Locusts. The locust swarm that originated in the Arabian Peninsula and has since spread both east and west, wreaking havoc in East Africa and posing threats throughout the Indian Ocean region, has now spread to India in earnest. The pictures are stark. According to the UN’s Food and Agriculture Organization (FAO), strong westerly winds associated with Cyclone Amphan in Bay of Bengal have allowed the locusts to spread fast in India. The FAO also noted swarms in Oman, the UAE, and Uganda. The World Bank has approved $500 million worth of grants and loans to help African and Middle Eastern countries cope.

What it means: We’ve kept track of this story for weeks now and it is far from over. Remember: this swarm of locusts was caused by weather patterns in 2019 that brought more rain to the region than normal. This is a climate-change-induced crisis. The good news is that the harvest in India was already completed in some parts of India – though not all of it. The bad news is that India’s vaunted control protocols and plans at least for now seems to have struggled to cope with the recent influx. The next weeks will be critical; if India cannot get this plague under control before the monsoon season begins in north India at the end of June, it could lead to another breeding cycle. The threat posed in East Africa and the Middle East remains dire and could lead to significant human suffering and political unrest in the months ahead.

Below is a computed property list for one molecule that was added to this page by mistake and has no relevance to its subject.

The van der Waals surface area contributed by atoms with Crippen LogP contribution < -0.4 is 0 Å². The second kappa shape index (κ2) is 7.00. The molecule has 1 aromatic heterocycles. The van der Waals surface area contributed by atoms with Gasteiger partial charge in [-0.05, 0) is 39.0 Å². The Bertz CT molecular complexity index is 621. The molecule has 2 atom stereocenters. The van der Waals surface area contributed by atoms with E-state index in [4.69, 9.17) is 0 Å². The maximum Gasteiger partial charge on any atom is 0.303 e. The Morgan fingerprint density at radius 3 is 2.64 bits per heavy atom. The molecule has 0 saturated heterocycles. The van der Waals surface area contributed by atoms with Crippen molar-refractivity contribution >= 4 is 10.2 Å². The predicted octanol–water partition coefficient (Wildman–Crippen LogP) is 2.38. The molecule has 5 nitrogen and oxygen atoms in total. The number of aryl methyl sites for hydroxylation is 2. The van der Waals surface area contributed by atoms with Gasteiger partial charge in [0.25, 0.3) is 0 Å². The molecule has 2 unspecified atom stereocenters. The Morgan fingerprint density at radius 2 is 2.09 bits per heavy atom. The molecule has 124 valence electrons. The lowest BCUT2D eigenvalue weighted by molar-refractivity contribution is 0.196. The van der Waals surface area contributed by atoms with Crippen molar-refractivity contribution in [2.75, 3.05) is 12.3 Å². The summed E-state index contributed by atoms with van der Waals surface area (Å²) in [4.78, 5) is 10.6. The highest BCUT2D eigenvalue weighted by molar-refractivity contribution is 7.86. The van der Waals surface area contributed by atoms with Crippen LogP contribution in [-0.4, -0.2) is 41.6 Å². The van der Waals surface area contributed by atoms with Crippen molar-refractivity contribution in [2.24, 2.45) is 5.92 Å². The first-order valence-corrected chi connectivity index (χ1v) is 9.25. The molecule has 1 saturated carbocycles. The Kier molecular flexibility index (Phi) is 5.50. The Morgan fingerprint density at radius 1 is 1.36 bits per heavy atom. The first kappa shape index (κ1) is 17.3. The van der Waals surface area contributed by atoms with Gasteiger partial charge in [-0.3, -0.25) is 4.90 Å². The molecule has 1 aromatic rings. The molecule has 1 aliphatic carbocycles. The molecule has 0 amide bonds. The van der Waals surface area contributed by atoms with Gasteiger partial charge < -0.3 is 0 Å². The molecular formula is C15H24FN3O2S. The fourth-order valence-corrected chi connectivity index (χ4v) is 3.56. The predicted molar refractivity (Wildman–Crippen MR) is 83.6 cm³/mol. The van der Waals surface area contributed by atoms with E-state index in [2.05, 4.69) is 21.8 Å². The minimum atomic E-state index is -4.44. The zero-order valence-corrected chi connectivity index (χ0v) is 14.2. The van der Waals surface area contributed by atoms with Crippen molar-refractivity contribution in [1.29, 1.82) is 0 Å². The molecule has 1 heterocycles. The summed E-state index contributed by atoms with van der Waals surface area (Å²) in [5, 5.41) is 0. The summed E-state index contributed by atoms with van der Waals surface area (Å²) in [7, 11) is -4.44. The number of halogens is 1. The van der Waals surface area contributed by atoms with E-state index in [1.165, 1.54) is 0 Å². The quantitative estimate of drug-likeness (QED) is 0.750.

Honorable mention

Russian natural gas deliveries to Germany via the Yamal Pipeline stopped shortly after a transportation agreement between Russian and Poland expired.

The U.S. Consumer Price Index for food registered some eye-popping month-on-month and year-on-year food prices increases for the previous month.

The US has proof that Russia had deployed military fighter aircraft to Libya.

The European Commission published its proposal for an EU recovery plan.

China reportedly has a new plan to spend almost $1.4 trillion to reduce China’s dependence on foreign technology by 2025.

Ethiopia and Sudan will resume negotiations over the Grand Ethiopian Renaissance Dam; Egypt said it was open to talks provided they were “serious and constructive.”

The United States said China had made a big mistake in pushing through national security legislation on Hong Kong and would announce something “very interesting” in the next couple of days.

Argentina is still a part of Mercosur but that its objections to new trade agreements remain.